The vector attached to the origin is $0$, but the vector attached to the other end at $\left(2,0\right)$ is $2\stackrel{^}{\mathbf{\text{j}}}$, an upward vector. Therefore, the fluid pushes the right end of the stick upwards, and the left end experiences no force, so there will be a counterclockwise rotation.
For this second twig, the vertical component of vectors increases as we move right, suggesting counterclockwise rotation. That is to say, the $y$ component of a vector attached to a point $\left({x}_{0},{y}_{0}\right)$ increases as ${x}_{0}$ increases.
In the case of a more general vector field function,
$\stackrel{\to }{\mathbf{\text{v}}}\left(x,y\right)={v}_{1}\left(x,y\right)\stackrel{^}{\mathbf{\text{i}}}+{v}_{2}\left(x,y\right)\stackrel{^}{\mathbf{\text{j}}}$
we can measure this effect near a point $\left({x}_{0},{y}_{0}\right)$ by looking at the change in ${v}_{2}$ as $x$ changes.

## Combining both components

Putting these two components together, the rotation of a fluid flowing along a vector field $\stackrel{\to }{\mathbf{\text{v}}}$ near a point $\left({x}_{0},{y}_{0}\right)$ can be measured using the following quantity:
$\frac{\partial {v}_{2}}{\partial x}\left({x}_{0},{y}_{0}\right)-\frac{\partial {v}_{1}}{\partial y}\left({x}_{0},{y}_{0}\right)$
When you evaluate this, a positive number will indicate a general tendency to rotate counterclockwise around $\left({x}_{0},{y}_{0}\right)$, a negative quantity indicates the opposite, clockwise rotation. If it equals $0$, there is no rotation in the fluid around $\left({x}_{0},{y}_{0}\right)$. If you are curious about the specifics, this formula gives precisely twice the angular velocity of the fluid near $\left({x}_{0},{y}_{0}\right)$.
Some authors will call this the "two-dimensional curl" of $\stackrel{\to }{\mathbf{\text{v}}}$. This isn't standard, but let's write this formula as if "2d-curl" was an operator.
$\text{2d-curl}\phantom{\rule{0.278em}{0ex}}\stackrel{\to }{\mathbf{\text{v}}}=\frac{\partial {v}_{2}}{\partial x}-\frac{\partial {v}_{1}}{\partial y}$

## Example: Analyzing rotation in a 2d vector field using curl

Problem: Consider the vector field defined by the function
$\begin{array}{r}\phantom{\rule{1em}{0ex}}\stackrel{\to }{\mathbf{\text{v}}}\left(x,y\right)=\left[\begin{array}{c}\mathrm{cos}\left(x+y\right)\\ \mathrm{sin}\left(xy\right)\end{array}\right]\end{array}$
Determine whether a fluid flowing according to this vector field has clockwise or counterclockwise rotation at the point
$\begin{array}{rl}\phantom{\rule{1em}{0ex}}p& =\left(0,\frac{\pi }{2}\right)\end{array}$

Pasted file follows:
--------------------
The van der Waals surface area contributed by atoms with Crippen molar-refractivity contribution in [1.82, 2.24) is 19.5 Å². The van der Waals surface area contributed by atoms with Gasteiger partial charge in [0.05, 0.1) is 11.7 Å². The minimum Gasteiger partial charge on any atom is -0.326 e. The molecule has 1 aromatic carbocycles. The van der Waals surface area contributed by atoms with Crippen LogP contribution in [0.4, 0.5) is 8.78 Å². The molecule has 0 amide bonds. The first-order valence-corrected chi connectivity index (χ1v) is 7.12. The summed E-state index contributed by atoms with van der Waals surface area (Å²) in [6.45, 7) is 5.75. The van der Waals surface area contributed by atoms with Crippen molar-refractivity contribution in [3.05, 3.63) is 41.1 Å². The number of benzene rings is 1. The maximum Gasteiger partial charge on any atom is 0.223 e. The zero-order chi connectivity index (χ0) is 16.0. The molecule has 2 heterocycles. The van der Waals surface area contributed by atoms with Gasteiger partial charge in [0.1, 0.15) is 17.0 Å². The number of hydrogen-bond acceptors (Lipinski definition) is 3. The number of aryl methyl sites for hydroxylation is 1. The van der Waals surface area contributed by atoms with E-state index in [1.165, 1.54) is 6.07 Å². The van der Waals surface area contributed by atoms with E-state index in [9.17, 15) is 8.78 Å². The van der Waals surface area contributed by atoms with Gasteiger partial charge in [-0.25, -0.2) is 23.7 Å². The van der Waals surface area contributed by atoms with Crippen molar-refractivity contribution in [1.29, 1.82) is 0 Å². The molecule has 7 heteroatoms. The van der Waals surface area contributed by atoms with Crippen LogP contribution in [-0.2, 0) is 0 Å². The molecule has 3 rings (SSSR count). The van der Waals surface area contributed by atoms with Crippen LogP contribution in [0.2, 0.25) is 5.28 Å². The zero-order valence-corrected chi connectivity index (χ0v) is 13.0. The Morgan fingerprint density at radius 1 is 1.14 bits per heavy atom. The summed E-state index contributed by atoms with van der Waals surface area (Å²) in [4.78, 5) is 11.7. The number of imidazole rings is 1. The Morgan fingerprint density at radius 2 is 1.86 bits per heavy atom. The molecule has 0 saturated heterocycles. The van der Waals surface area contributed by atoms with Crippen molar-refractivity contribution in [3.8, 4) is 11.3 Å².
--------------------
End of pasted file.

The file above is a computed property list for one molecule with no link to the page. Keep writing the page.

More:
Step 1: Compute the $\text{2d-curl}$ of this function.
$\text{2d-curl}\phantom{\rule{0.278em}{0ex}}\stackrel{\to }{\mathbf{\text{v}}}=$

Step 2: Plug in the point $\left(0,\pi /2\right)$.
$\text{2d-curl}\phantom{\rule{0.278em}{0ex}}\stackrel{\to }{\mathbf{\text{v}}}\left(0,\pi /2\right)=$

Step 3: Interpret. How does the fluid tend to rotate near this point?

Let's watch a sample of particles in this fluid flow:
The point towards the top where all the particles congregate corresponds with $p=\left(0,\frac{\pi }{2}\right)$. Particles rotate counterclockwise in this region, which should be consistent with your $\text{2d-curl}$ calculations.

## Summary

• Curl measures the "rotation" in a vector field.
• In two dimensions, if a vector field is given by a function $\stackrel{\to }{\mathbf{\text{v}}}\left(x,y\right)={v}_{1}\left(x,y\right)\stackrel{^}{\mathbf{\text{i}}}+{v}_{2}\left(x,y\right)\stackrel{^}{\mathbf{\text{j}}}$, this rotation is given by the formula
$\text{2d-curl}\phantom{\rule{0.278em}{0ex}}\stackrel{\to }{\mathbf{\text{v}}}=\frac{\partial {v}_{2}}{\partial x}-\frac{\partial {v}_{1}}{\partial y}$

## On to the third dimension!

The true curl operation, covered in the next article, extends this idea and this formula to three dimensions.

## Want to join the conversation?

• In examining the i component we have considered vector v= -yi+xj and we examined the change of x component of v due to change in y value as x co-ordinate of v is dependent on y only.
And we have considered a general vector v=v1 i+v2 j
And we have still considered change of v1 with respect to y only and not with respect to x.
In general vector the x co-ordinate of v (i.e v1 )may also depend on x values,so why didn't we consider the change of v1 with respect to x.
• Really good question. The change of v1 with respect to x won't influence the "rotational" component that we are trying to measure. Think about the simple case v1(x, y) = x, and think about how this influences the rotation in the vector field.
• does anyone have any clues as to why that formula is twice the angular velocity?
• Good question. We have counted the rotation twice when we added the horizontal and vertical components: d(v2)/dx - d(v1)/dy. Therefore, the actual angular velocity will be the average of the two components, or half of the 2d curl value. This is explained in more detail in the 3D curl article.
• can anyone explain to me why the divergence of the curl of vector field always equals zero and what does it mean?
• Recall that curl F = ∇ x F = <dh/dy - dg/dz, df/dz - dh/dx, dg/dx - df/dy> and that divergence F = ∇ * F. If we apply the divergence to the curl F we get

∇ * (∇ x F)
= <d/dx, d/dy, d/dz> * <dh/dy - dg/dz, df/dz - dh/dx, dg/dx - df/dy>

= dh/(dx dy) - dg/(dx dz) + df/(dy dz) - dh/(dx dy) + dg/(dx dz) - df/(dy dz)

= 0

This can be interpreted as the spread of the rotation of vectors around a point is 0.
• Thanks for this article. I have found it very helpful in my study of curl in Calculus! I have a question about the answer that is Pi/2 + 1. What does this number mean physically? I understand that result of the formula of curl gives us the amount of how much a particle rotates in the vector field. So, does Pi/2 + 1 mean, it rotates at 2.57 ... (what?)
(1 vote)